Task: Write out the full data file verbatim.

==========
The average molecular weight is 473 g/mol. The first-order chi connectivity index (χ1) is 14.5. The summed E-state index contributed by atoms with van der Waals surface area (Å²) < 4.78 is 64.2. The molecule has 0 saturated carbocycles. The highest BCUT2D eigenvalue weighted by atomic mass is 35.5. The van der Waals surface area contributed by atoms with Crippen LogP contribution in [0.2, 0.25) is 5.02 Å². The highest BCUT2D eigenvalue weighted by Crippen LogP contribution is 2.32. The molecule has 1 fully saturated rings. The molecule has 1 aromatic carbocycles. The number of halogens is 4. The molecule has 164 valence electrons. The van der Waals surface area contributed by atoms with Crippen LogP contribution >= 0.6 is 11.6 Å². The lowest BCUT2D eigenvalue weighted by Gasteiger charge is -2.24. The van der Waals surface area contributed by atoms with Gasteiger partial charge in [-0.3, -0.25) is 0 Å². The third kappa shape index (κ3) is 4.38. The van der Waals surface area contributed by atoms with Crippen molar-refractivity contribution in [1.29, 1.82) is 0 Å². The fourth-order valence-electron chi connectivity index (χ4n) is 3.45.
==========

The average molecular weight is 473 g/mol. The first-order chi connectivity index (χ1) is 14.5. The summed E-state index contributed by atoms with van der Waals surface area (Å²) < 4.78 is 64.2. The molecule has 0 saturated carbocycles. The highest BCUT2D eigenvalue weighted by atomic mass is 35.5. The van der Waals surface area contributed by atoms with Crippen LogP contribution in [0.2, 0.25) is 5.02 Å². The highest BCUT2D eigenvalue weighted by Crippen LogP contribution is 2.32. The molecule has 1 fully saturated rings. The molecule has 1 aromatic carbocycles. The number of halogens is 4. The molecule has 164 valence electrons. The van der Waals surface area contributed by atoms with Crippen LogP contribution >= 0.6 is 11.6 Å². The lowest BCUT2D eigenvalue weighted by Gasteiger charge is -2.24. The van der Waals surface area contributed by atoms with Gasteiger partial charge in [-0.3, -0.25) is 0 Å². The third kappa shape index (κ3) is 4.38. The van der Waals surface area contributed by atoms with Crippen molar-refractivity contribution in [1.29, 1.82) is 0 Å². The fourth-order valence-electron chi connectivity index (χ4n) is 3.45.